In their bid to demonize PM Narendra Modi, far-left publications have now dispensed with journalistic ethics to a degree that would make a school newspaper blush.
MIT Technology Review, which was founded at the Massachusetts Institute of Technology, ran an article that was critical of how India handled the coronavirus pandemic. “What went so wrong with Covid in India? Everything,” screamed the headline, and the article carried a picture of a warning sign emblazoned on a photo of PM Modi. Even though statistics show otherwise, the article painted a grim picture of the Covid pandemic in India, and attempted to pin the blame on PM Modi.
But MIT Technology Review failed to disclose that the author — Sonia Faleiro — is not only the daughter of a Congress leader, but is also married to Rahul Gandhi’s former business partner. Sonia Faleiro is the wife of Ulrik McKnight, who was Rahul Gandhi’s business partner in Backops, the consulting firm Gandhi had founded in 2003. In his 2004 election affidavit for his candidature in Amethi, Rahul Gandhi had declared that he owned 83% of the shares in Backops. The other partner in the company was Ulrik McKnight, Sonia Faleiro’s husband. Sonia Faleiro is also the daughter of former Union Minister and Congress loyalist Eduardo Faleiro. She’s someone clearly close to Rahul Gandhi — she is one of the handful of people Rahul Gandhi follows on Twitter.
MIT Technology Review, though, did not deem it fit to disclose this obvious conflict of interest in its article. These facts weren’t mentioned in the text of the piece, or even in Sonia Faleiro’s author bio. To have someone so closely associated with a rival political party write an article on a prominent politician without disclosure is tantamount to journalistic fraud — there’s little chance that Sonia Faleiro could have an unbiased view of Indian politics given her own political affiliations.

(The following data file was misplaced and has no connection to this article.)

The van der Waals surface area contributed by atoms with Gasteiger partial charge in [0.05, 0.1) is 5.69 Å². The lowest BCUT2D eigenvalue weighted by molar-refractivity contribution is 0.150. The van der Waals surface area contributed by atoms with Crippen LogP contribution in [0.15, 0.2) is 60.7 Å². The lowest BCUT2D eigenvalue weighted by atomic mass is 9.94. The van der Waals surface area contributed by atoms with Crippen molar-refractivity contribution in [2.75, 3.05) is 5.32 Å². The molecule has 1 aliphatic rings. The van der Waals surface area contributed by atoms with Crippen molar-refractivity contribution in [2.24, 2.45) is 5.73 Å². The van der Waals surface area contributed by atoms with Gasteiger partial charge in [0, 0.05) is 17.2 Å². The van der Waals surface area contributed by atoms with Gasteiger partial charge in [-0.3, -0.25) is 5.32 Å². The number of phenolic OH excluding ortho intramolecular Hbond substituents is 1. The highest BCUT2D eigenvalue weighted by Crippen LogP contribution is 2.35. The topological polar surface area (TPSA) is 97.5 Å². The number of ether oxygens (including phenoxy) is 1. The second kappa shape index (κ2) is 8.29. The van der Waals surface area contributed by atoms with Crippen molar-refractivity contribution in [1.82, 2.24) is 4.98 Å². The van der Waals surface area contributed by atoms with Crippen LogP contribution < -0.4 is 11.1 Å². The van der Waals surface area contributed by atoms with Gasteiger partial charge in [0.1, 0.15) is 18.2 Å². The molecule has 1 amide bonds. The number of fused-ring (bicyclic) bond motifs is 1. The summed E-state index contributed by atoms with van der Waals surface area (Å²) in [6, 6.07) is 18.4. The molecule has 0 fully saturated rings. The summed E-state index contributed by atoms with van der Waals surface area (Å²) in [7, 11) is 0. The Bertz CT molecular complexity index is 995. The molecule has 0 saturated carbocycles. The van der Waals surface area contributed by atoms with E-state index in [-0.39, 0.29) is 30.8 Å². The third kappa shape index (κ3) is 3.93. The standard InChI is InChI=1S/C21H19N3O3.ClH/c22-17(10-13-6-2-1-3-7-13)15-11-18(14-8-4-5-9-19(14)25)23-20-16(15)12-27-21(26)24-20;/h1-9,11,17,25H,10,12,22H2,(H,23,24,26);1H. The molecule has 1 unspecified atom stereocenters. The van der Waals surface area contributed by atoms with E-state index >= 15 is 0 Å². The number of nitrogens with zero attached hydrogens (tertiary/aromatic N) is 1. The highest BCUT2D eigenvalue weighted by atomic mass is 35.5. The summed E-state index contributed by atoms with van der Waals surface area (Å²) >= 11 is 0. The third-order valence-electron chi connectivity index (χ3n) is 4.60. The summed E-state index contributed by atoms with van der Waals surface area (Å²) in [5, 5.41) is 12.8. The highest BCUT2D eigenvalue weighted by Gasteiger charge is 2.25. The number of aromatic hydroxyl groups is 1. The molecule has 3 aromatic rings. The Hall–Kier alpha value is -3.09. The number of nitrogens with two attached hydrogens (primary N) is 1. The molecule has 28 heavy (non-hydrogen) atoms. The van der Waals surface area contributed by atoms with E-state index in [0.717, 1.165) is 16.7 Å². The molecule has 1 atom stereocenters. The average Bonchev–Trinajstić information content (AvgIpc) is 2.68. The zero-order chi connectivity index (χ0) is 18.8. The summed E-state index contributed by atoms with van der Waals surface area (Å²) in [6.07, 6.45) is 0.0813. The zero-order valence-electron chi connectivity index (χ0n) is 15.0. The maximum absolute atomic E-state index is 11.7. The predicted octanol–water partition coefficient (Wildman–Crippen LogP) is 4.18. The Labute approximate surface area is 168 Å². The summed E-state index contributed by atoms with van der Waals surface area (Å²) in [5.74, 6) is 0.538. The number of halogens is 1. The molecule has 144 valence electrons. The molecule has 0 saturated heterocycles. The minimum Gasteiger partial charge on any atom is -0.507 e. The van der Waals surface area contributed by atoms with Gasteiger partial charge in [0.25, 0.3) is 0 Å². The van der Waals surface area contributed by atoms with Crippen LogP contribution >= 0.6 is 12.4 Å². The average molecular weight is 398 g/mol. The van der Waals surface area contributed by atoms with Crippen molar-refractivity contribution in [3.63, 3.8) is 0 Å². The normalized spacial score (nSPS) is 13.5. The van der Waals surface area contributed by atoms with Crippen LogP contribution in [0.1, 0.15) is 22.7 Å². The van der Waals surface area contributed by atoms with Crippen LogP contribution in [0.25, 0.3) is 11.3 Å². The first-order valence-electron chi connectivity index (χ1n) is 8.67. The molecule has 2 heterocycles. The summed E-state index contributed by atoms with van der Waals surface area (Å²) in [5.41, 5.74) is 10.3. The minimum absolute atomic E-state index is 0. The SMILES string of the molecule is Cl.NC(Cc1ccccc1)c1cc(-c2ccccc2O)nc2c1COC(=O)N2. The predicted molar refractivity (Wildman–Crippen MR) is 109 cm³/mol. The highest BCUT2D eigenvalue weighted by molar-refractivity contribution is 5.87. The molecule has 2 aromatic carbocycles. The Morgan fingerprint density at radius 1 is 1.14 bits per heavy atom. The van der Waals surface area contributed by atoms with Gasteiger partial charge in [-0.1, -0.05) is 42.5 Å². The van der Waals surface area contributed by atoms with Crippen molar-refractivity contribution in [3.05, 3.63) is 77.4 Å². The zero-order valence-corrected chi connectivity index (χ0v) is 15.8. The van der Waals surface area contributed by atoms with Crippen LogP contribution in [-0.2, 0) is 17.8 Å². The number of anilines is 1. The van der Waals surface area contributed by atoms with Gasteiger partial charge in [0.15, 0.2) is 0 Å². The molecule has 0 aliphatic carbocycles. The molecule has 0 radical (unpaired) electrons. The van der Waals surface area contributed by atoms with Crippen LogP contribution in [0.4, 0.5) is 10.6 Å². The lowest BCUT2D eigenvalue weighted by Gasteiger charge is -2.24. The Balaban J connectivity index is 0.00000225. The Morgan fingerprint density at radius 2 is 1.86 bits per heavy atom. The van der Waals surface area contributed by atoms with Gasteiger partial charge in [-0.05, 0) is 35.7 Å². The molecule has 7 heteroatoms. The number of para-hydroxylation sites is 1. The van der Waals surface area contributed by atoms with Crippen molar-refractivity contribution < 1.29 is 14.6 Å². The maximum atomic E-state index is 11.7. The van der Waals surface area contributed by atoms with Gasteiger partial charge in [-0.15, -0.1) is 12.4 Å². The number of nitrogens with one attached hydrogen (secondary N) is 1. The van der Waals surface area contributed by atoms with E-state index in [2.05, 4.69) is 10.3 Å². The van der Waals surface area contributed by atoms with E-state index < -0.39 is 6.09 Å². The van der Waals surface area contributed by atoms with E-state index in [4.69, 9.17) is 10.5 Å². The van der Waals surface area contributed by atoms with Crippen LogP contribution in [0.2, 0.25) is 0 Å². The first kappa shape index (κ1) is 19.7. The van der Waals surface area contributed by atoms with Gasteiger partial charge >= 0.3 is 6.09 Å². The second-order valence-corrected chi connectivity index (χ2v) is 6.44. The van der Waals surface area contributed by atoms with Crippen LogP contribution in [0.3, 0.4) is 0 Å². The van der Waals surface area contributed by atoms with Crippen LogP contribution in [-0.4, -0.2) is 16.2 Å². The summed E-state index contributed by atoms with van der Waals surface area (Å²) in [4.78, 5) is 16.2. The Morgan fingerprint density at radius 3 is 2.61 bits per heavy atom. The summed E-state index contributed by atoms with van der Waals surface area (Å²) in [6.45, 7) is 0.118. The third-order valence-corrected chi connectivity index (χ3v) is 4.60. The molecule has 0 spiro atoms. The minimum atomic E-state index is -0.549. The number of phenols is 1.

But these are strange times, and publications that associate themselves with prestigious tech schools think nothing of letting their platforms be used for petty political mud-slinging without disclosures. Sonia Faleiro has penned 5 articles for MIT Technology Review, and unsurprisingly, most of them seek to demonize Narendra Modi. If her political bias couldn’t be more clear, Sonia Faleiro had also written an article last year praising Kerala’s handling of the coronavirus. Cut to this year, Kerala is amongst the worst-affected states in India, and has been accused of hiding its death numbers.
More curiously, Sonia Faleiro’s latest article ends with a note that it’s a part of something called the “Pandemic Technology Project”, and is funded by the Rockefeller Foundation.”This story is part of the Pandemic Technology Project, supported by the Rockefeller Foundation,” the article concludes.
The Rockefeller Foundation is about as left-leaning as they come — it is currently led by Democrat politician Rajiv Shah, and presumably wants to propagate a left-leaning view of the world through neutral-sounding publications. And the missing disclosures about Sonia Feleiro’s background are perhaps no accident — her articles in MIT Technology Review are likely a part of the concentrated ploy of the global left to malign and unseat PM Modi.